Northeast Town seeks input from ratepayers at 2017 public draft budget meeting

Northeast Town ratepayers gather for public draft budget meeting. photo by Robin Burridge

Staff present draft budget with 2.96 increase to the levy

LITTLE CURRENT—The Northeast Town held a public budget meeting to present the 2017 draft municipal budget, which reflects a 2.96 percent increase to the levy.

Northeast Town Mayor Al MacNevin began the meeting by thanking the ratepayers who were in attendance.

Town Treasurer Sheryl Wilkin presented a slide show, breaking down the draft 2017 budget.

She highlighted that the proposed budget will maintain existing levels of service and ensure the continuation of major capital upgrades.

Ms. Wilkin explained that the 2.96 increase to the levy equaled an additional $125,641 that the town had to raise.

She noted that that the town was able to maintain the same level of Ontario Municipal Partnership Fund (OMPF) funding as last year, which was positive, as well as saw a small decrease in policing and recognized $40,021 in savings by leaving the Manitoulin Planning Board. Some of the major elements that contributed to increasing the levy were increases to: staff salaries and wage benefits coming in at $54,301; the library at $2,580; the landfill grant in lieu, $11,000; equipment repair and fuel costs, $18,860; a reduction in new assessment, $44,771; increase to transfers to reserves, $20,000; utilities, $36,300; and the District Services Board (DSB)/Land Ambulance levy, $14,759.

Some of the major uncontrollable costs in the 2017 budget were policing at $795,740, DSB at $436,282, the Manitoulin Centennial Manor Northeast Town contribution at $109,063, and the health unit at $94,256.

The capital projects in the draft municipal budget include: refacing of the front of the municipal building and cenotaph project; road construction; surface treatment of Campbell Street West and Rockville Road, North Channel Drive, Townline Road (from Highway 6 for 1 km), Bay Street and Gaida’s Side Road; the purchase of a one tonne tuck for the public works department; a sand dome in Sheguiandah which is dependent on funding; a public works salt shed in Little Current; sidewalks, Meredith Street from Walcot to Sim Street and Draper Street to Worthington to Hayward; the Ashley drain, the watermain (cast iron) replacement (with funding); lagoon upgrade (with funding); recreation centre work such as ice plant upgrades, the replacement of the dehumidifier, and lighting upgrades in the arena and curling club; the Sheguiandah archaeological site development (a funded project); Spider Bay Marina dock replacement (Pier 3, 5 and 6), which is dependent on funding; Spider Bay Marina LED light upgrade; and fire department self contained breathing apparatus.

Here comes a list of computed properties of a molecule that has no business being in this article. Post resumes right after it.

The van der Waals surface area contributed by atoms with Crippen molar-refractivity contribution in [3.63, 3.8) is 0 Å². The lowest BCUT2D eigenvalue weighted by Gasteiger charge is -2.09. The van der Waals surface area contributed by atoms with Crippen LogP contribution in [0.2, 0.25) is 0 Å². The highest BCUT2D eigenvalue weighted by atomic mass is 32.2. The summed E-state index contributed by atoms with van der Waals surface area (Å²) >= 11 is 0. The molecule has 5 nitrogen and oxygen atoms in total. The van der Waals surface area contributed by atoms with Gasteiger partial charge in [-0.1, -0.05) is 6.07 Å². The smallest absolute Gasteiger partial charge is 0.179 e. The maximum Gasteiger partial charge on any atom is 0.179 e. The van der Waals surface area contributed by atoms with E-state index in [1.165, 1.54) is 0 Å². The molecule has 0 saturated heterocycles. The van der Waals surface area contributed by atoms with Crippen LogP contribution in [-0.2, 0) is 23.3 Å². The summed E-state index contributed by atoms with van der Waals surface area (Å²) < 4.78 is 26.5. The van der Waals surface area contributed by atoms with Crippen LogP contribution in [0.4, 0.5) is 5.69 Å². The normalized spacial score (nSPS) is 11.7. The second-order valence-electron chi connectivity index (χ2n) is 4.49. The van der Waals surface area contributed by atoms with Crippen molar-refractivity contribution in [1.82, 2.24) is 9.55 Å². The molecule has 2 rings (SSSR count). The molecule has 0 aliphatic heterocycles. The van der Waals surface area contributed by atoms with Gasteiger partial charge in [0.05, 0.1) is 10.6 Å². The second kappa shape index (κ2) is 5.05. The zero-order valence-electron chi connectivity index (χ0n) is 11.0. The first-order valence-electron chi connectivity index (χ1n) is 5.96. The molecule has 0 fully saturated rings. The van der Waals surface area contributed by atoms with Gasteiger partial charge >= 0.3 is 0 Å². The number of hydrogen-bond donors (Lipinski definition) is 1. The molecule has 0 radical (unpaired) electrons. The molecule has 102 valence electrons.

“Your taxes are calculated based on the municipal tax rate (the municipal levy requirements), your assessment from MPAC and the education tax rate (which is provincially set),” explained Ms. Wilkin.

Ms. Wilkin concluded the presentation by reinforcing that the draft budget will maintain existing levels of service and ensure the continued investment of critical infrastructure in the municipality.

The only member of the public to provide input to the budget was Mark Volpini of the NEMI Taxpayers’ Association.

“We appreciate and respect the time taken by council and staff to work through the various line times, impacting on this year’s budget,” said Mr. Volpini. “Clearly, this is a process that is complex and sometimes, time-sensitive. Through monthly meetings with the mayor and CAO, we continue to learn about the challenges and complexities that impact on the decisions regarding municipal services and capital projects. Once again, we appreciate the professional relationship we’ve established over the years with members of this council and our municipal staff.”

Not withstanding, Mr. Volpini stressed that many families in the Northeast Town are finding the cost of living unattainable.

“In fact, just last week, after less than one year of operation, a local business owner in Little Current was forced to close his family restaurant as a result of increasing hydro costs,” said Mr. Volpini. “This has become the unfortunate story for too many families, not only in our municipality, but also in the province of Ontario.”

Mr. Volpini said that the Taxpayers feel that the burden of increased costs has been placed unfairly on the shoulders of municipalities to tackle.

“Understandably, there are certain expenses where we have little to no control,” he said. “However, we are approaching a breaking point. Provincial funding has dried out and our provincial debt is ballooning and taxes continue to rise.”

“Tonight, the NEMI Taxpayers’ Association is asking council, like many families have already done, at what point does our council also need to consider making some difficult decisions?” he asked.

Mr. Volpini suggested re-prioritizing capital projects, re-evaluating non-essential programs and services, and looking at the size of council and town staff wages.

Mayor MacNevin thanked Mr. Volpini for his comments, and assured him that council would consider the associations suggestions. He also urged any ratepayer in the municipality with suggestions or comments about the budget to contact himself, a councillor or staff.